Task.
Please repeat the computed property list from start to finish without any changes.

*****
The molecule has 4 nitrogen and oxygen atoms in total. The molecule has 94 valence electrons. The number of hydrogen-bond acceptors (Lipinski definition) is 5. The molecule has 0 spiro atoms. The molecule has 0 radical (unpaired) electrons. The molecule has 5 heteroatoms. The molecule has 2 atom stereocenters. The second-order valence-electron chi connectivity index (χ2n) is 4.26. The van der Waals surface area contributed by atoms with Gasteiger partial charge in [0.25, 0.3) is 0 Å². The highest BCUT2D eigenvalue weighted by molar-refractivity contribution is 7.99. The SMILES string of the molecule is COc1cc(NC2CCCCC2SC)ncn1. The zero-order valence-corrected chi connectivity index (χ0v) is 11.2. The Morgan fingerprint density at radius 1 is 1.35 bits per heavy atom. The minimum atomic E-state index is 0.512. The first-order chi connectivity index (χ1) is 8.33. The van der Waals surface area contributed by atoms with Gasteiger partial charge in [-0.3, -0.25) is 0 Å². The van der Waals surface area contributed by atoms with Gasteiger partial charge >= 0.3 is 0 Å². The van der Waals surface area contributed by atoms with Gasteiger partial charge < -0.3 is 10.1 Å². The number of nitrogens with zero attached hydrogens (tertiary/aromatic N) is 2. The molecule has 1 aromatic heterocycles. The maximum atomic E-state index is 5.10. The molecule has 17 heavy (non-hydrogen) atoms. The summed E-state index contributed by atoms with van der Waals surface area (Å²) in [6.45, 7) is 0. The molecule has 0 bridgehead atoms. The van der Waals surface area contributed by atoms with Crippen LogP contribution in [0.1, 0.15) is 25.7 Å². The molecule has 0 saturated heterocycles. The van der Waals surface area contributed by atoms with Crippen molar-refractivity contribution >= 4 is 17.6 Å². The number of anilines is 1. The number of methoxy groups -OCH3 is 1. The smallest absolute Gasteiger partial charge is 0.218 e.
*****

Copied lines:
The molecule has 4 nitrogen and oxygen atoms in total. The molecule has 94 valence electrons. The number of hydrogen-bond acceptors (Lipinski definition) is 5. The molecule has 0 spiro atoms. The molecule has 0 radical (unpaired) electrons. The molecule has 5 heteroatoms. The molecule has 2 atom stereocenters. The second-order valence-electron chi connectivity index (χ2n) is 4.26. The van der Waals surface area contributed by atoms with Gasteiger partial charge in [0.25, 0.3) is 0 Å². The highest BCUT2D eigenvalue weighted by molar-refractivity contribution is 7.99. The SMILES string of the molecule is COc1cc(NC2CCCCC2SC)ncn1. The zero-order valence-corrected chi connectivity index (χ0v) is 11.2. The Morgan fingerprint density at radius 1 is 1.35 bits per heavy atom. The minimum atomic E-state index is 0.512. The first-order chi connectivity index (χ1) is 8.33. The van der Waals surface area contributed by atoms with Gasteiger partial charge in [-0.3, -0.25) is 0 Å². The van der Waals surface area contributed by atoms with Gasteiger partial charge >= 0.3 is 0 Å². The van der Waals surface area contributed by atoms with Gasteiger partial charge < -0.3 is 10.1 Å². The number of nitrogens with zero attached hydrogens (tertiary/aromatic N) is 2. The molecule has 1 aromatic heterocycles. The maximum atomic E-state index is 5.10. The molecule has 17 heavy (non-hydrogen) atoms. The summed E-state index contributed by atoms with van der Waals surface area (Å²) in [6.45, 7) is 0. The molecule has 0 bridgehead atoms. The van der Waals surface area contributed by atoms with Crippen LogP contribution in [0.1, 0.15) is 25.7 Å². The molecule has 0 saturated heterocycles. The van der Waals surface area contributed by atoms with Crippen molar-refractivity contribution >= 4 is 17.6 Å². The number of anilines is 1. The number of methoxy groups -OCH3 is 1. The smallest absolute Gasteiger partial charge is 0.218 e.